It closes the story arc. It celebrates the art of dialogue. It celebrates life in your forties. It is made up of emotions you’d feel at that age. It is in fact telling you to go forth and say what’s on your mind. Would you much like these characters wait this long to reunite?


Review: Toy Story 3

Woody, Buzz and friends are back for their final and enigmatic performance in Toy Story 3.

We grew up. But, they couldn’t

Toy Story 3 (G)

Director: Lee Unkrich

Voiced by: Tom Hanks (Woody), Tim Robbins (Buzz Lightyear), Joan Cusack (Jessie) and Ned Beatty (Lots-O’-Huggin’ Bear)

Rating: *****

It is rather with an allusion that Toy Story 3 succeeds as a realm of childhood fantasies. Whether it is the pre-title sequence or the play put up by Bonnie, the animated girl who tries to act shy, Toy Story 3 definitely succeeds in terms of reminding you of your toys. I was very much reminded of my G.I. Joes. The humans in the film grow up while the toys still pretend to see them in the same light.

But, with a succumbed charm, Woody and Buzz Lightyear return for their last dance and the two characters do a pretty good job. Voiced by Tom Hanks and Tim Robbins, the two toys hold the key to the life of the Toy Story trilogy. It is Woody’s “Phone Home” struggle and Lightyear’s defiant character mode that fuels the movie throughout. When you find Toy Story 3 to be less satisfactory near the end, the filmmaker launches Lightyear’s Spanish mode. I tell you, even Ace Ventura wouldn’t have made me laugh like the way I did to Lightyear’s Spanish mode.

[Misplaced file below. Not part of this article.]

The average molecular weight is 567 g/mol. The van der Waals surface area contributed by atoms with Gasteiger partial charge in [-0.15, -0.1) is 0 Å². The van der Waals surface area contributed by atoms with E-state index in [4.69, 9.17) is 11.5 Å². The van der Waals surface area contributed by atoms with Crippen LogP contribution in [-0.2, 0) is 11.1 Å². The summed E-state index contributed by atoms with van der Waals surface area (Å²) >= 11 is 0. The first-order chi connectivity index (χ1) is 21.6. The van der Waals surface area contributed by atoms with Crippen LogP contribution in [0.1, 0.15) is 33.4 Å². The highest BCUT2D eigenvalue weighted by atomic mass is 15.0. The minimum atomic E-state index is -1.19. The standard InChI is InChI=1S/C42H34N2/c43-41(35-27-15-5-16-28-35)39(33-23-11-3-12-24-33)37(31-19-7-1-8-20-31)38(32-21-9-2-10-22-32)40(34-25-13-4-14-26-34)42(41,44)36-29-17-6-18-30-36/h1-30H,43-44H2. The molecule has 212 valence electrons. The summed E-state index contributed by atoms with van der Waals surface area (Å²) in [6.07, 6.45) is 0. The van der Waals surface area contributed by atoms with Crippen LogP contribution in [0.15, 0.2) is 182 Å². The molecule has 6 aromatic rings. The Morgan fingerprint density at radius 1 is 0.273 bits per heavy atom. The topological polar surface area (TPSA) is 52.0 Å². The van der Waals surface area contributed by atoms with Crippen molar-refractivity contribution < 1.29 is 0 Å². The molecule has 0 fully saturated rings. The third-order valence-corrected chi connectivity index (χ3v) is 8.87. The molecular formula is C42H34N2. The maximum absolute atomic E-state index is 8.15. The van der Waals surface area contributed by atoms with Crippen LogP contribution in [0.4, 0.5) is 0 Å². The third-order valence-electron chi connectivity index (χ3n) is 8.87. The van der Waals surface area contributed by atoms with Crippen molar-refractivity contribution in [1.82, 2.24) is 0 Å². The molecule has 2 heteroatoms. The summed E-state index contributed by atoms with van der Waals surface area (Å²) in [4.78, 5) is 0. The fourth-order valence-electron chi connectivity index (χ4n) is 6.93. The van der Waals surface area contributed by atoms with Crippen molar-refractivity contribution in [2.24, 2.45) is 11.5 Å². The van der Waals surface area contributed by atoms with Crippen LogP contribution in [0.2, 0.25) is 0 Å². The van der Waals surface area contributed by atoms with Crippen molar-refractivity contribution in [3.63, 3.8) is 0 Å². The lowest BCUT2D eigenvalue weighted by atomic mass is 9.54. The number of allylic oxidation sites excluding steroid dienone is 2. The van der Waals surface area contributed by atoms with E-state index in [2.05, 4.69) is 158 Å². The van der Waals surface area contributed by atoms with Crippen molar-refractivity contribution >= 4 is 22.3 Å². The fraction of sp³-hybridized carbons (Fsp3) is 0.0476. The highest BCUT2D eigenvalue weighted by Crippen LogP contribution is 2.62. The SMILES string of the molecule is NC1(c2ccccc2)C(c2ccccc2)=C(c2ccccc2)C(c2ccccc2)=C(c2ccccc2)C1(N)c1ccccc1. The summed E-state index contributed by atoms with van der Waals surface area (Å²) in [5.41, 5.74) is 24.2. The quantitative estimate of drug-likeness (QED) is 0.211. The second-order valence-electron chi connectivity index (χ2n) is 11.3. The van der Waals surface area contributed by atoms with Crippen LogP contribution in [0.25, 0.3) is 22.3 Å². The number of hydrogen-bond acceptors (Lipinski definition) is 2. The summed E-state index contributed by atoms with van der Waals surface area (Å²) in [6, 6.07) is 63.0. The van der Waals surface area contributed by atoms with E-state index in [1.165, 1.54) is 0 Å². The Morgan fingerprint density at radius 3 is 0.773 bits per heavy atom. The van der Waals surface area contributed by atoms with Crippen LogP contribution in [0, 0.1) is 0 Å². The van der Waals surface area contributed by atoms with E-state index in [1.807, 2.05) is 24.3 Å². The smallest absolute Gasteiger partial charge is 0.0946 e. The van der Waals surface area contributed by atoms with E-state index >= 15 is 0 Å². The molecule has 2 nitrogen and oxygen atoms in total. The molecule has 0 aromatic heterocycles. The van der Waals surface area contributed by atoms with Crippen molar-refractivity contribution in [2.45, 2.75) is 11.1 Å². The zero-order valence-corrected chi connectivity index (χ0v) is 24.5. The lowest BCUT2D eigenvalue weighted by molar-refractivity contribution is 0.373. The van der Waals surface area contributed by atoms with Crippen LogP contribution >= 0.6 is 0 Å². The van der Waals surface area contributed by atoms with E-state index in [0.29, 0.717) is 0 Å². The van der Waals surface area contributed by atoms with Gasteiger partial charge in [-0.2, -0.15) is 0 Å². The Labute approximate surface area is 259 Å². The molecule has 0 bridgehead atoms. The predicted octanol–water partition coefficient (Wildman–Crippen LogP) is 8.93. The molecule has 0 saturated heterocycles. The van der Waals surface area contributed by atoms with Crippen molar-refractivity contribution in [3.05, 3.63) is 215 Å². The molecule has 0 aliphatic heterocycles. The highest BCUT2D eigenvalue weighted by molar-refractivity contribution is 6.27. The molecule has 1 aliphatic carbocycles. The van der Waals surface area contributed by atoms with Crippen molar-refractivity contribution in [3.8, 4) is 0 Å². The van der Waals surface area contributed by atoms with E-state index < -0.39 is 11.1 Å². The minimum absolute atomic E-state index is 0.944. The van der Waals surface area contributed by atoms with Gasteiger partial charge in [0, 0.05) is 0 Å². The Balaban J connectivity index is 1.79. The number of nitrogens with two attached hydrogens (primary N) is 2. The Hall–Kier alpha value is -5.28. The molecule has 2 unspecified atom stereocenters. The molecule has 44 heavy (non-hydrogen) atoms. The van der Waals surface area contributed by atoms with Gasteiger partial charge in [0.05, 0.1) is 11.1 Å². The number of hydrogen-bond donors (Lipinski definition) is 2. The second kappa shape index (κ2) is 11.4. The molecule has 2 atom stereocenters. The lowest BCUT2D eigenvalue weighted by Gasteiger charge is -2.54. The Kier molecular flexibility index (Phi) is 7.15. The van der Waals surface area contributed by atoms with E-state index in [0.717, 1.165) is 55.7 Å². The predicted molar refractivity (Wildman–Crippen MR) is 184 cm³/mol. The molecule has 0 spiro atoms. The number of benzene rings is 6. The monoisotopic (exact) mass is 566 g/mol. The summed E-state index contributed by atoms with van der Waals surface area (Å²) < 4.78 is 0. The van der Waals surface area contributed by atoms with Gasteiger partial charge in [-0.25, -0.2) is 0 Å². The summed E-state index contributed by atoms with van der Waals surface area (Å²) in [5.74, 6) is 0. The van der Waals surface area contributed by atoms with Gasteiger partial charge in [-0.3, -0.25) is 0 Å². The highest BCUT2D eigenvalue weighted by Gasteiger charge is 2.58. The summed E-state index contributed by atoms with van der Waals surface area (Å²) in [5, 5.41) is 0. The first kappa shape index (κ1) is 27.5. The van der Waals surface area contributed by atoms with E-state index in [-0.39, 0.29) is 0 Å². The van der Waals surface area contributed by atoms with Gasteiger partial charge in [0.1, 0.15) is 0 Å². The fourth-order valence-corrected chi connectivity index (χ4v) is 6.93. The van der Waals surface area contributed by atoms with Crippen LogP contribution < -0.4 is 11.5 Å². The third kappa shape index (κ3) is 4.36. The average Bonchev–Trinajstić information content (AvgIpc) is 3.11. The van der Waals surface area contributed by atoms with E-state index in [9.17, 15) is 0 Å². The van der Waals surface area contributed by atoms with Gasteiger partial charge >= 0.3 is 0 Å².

The climax shows the toys ending up in a landfill where they are about to be galloped by an incinerator. As the toys accept their imminent demise and join hands in a dramatic scene, no one would have come to a conclusion that toys are eternal pieces of plastic. But, Lee Unkrich, the director of this dramatic marvel, gives you the right kind of move and no wonder you’d be drenched with tears. It is of strange nature that these animated films about plastic pieces of junk, rusting robots, a sewer rat and even a small fish in a big sea invoke more emotions and move people deeply. Yes, I agree, much like other grown men, I did shed a tear or two. It’s because this fifteen year old saga comes to an end and what an end this is!

For once, I believe that second sequels do actually work the charm of the original. Toy Story 3 with its deftly blending comedy definitely does.

Review: Up in the Air

2009’s Best Urban Film